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Top Mitt Romney aide quits in face of anti-gay sentiment

By Michael Levenson
Globe Staff / May 1, 2012
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Mitt Romney’s foreign policy spokesman, a gay man whose support for same-sex marriage infuriated social conservatives, has quit less than two weeks after he was hired, saying the intense focus on his sexuality was making it impossible for him to do his job.

Richard A. Grenell, who served as the spokesman for the American mission to the United Nations under President George W. Bush, announced his decision in a statement, which was first reported by the Washington Post.

“While I welcomed the challenge to confront President Obama’s foreign policy failures and weak leadership on the world stage, my ability to speak clearly and forcefully on the issues has been greatly diminished by the hyper-partisan discussion of personal issues that sometimes comes from a presidential campaign,” said in the statement. “I want to thank Governor Romney for his belief in me and my abilities and his clear message to me that being openly gay was a non-issue for him and his team.”

Romney’s campaign manager, Matt Rhoades, said the former Massachusetts governor accepted Grenell’s decision.

“We are disappointed that Ric decided to resign from the campaign for his own personal reasons,” Rhoades said in a statement. “We wanted him to stay because he had superior qualifications for the position he was hired to fill.”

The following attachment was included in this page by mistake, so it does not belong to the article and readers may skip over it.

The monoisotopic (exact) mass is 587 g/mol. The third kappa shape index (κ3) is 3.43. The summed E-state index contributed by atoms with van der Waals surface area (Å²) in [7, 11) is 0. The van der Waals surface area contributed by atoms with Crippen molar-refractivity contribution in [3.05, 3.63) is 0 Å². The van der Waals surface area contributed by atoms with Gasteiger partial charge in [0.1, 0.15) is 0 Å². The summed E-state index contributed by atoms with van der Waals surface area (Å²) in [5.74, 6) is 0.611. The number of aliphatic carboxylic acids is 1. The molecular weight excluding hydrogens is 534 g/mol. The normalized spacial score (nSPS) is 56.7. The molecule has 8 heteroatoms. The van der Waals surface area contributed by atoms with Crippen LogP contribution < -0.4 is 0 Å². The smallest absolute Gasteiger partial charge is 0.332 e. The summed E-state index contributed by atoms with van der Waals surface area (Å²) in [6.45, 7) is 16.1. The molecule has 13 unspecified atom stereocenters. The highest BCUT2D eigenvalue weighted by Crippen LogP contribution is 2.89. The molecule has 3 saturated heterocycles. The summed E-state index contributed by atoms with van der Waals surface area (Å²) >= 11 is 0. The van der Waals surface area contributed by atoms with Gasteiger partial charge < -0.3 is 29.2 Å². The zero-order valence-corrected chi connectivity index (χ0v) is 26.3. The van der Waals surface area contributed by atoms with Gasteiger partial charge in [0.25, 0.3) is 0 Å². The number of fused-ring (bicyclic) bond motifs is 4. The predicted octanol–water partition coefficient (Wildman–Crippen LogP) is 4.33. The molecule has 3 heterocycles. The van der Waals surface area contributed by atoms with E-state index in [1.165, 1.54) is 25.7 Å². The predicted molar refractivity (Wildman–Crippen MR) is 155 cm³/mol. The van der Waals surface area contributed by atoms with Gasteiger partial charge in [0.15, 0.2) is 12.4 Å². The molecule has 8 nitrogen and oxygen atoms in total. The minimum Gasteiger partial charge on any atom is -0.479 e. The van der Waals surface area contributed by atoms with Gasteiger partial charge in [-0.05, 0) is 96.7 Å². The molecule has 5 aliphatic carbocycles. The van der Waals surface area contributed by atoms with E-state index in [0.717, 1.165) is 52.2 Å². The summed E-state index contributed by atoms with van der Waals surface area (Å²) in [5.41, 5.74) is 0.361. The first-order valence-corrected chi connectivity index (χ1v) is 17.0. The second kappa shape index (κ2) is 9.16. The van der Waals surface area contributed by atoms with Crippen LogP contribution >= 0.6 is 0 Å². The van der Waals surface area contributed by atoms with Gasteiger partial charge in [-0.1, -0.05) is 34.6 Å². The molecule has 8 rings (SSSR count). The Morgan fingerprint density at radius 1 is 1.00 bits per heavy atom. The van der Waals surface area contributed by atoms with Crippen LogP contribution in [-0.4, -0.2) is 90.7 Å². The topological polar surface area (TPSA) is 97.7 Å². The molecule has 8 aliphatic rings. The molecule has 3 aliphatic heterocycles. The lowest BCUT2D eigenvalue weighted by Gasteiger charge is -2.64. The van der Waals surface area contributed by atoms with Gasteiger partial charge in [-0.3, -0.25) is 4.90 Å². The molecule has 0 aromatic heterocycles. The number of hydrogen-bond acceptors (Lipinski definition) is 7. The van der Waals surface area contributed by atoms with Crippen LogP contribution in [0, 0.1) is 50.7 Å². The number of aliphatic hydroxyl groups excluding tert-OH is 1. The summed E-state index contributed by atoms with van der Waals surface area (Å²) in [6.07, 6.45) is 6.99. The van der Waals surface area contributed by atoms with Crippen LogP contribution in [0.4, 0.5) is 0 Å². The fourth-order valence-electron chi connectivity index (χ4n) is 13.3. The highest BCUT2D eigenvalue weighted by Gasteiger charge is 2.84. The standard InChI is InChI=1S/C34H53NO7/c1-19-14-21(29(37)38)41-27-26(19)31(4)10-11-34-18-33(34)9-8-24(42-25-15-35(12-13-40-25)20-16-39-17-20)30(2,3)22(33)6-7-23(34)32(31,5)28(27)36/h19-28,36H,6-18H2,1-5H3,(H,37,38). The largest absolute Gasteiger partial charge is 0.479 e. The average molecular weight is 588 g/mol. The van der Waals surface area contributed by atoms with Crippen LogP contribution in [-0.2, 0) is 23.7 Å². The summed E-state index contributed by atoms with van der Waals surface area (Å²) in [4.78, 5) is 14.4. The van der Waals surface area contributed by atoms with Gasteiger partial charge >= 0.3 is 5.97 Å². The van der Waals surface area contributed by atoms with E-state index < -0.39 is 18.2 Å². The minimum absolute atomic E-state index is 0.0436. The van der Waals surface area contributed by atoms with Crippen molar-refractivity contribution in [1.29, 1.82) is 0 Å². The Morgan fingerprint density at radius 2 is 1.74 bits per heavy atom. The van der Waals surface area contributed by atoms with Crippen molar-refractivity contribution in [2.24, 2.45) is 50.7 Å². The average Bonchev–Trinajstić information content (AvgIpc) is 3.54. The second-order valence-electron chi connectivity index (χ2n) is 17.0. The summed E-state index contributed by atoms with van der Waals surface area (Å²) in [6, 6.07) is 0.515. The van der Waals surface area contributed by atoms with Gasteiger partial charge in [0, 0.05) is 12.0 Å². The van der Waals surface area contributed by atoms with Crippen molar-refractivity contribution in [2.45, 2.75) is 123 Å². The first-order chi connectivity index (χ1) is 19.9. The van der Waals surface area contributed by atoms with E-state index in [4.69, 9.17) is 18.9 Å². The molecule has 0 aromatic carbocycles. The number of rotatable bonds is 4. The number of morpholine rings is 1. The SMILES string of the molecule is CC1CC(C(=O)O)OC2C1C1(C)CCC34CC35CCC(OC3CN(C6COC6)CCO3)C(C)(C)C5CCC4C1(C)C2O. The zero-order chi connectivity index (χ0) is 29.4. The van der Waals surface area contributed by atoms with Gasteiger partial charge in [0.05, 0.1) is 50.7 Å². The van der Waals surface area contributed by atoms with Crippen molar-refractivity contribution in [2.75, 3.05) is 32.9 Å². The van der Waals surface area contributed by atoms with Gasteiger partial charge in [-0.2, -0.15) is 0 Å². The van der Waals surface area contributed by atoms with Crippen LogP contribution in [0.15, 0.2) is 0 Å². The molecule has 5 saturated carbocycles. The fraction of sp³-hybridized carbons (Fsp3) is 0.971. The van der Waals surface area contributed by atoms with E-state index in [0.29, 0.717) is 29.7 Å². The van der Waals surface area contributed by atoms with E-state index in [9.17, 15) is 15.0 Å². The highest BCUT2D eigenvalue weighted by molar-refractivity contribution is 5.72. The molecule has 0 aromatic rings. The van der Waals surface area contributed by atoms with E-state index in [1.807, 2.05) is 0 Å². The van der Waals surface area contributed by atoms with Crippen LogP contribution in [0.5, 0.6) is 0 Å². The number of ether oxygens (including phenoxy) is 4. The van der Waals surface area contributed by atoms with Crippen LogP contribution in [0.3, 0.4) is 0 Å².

Grenell’s hiring by the Romney campaign had caused a firestorm from critics on the right who expressed outrage that Romney would hire a gay man and a supporter of same-sex marriage.

“That’s like throwing salt into a wound, and that’s the absolute wrong decision if he wants to reach out to the conservative base and unite them,’’ Mathew D. Staver, founder and chairman of Liberty Counsel, a conservative legal group, told the Globe in a story published today.

But R. Clarke Cooper, executive director of the Log Cabin Republicans, a group that advocates for gay Republicans, did not fault conservatives for forcing Grenell out of his job. He pointed out that liberal activists had also criticized Grenell for working for Romney, even though Romney opposes same-sex marriage.

“Essentially, he was hounded by the far right and the left,” said Cooper, who served with Grenell in the Bush administration.

“It’s unfortunate and it’s disappointing,” Cooper added. “The Romney campaign has lost a very well-respected advocate in the conservative community and a very talented spokesman. This guy is immensely qualified.”

The Obama campaign pounced on Grenell’s decision, accusing the Romney campaign of caving to extremists in the Republican Party.

“Today we learned that in the year 2012, a Republican nominee for president can’t have a gay person as spokesman,” Teddy Goff, the Obama campaign’s digital director, wrote in a tweet.

Michael Levenson can be reached at mlevenson@globe.com.

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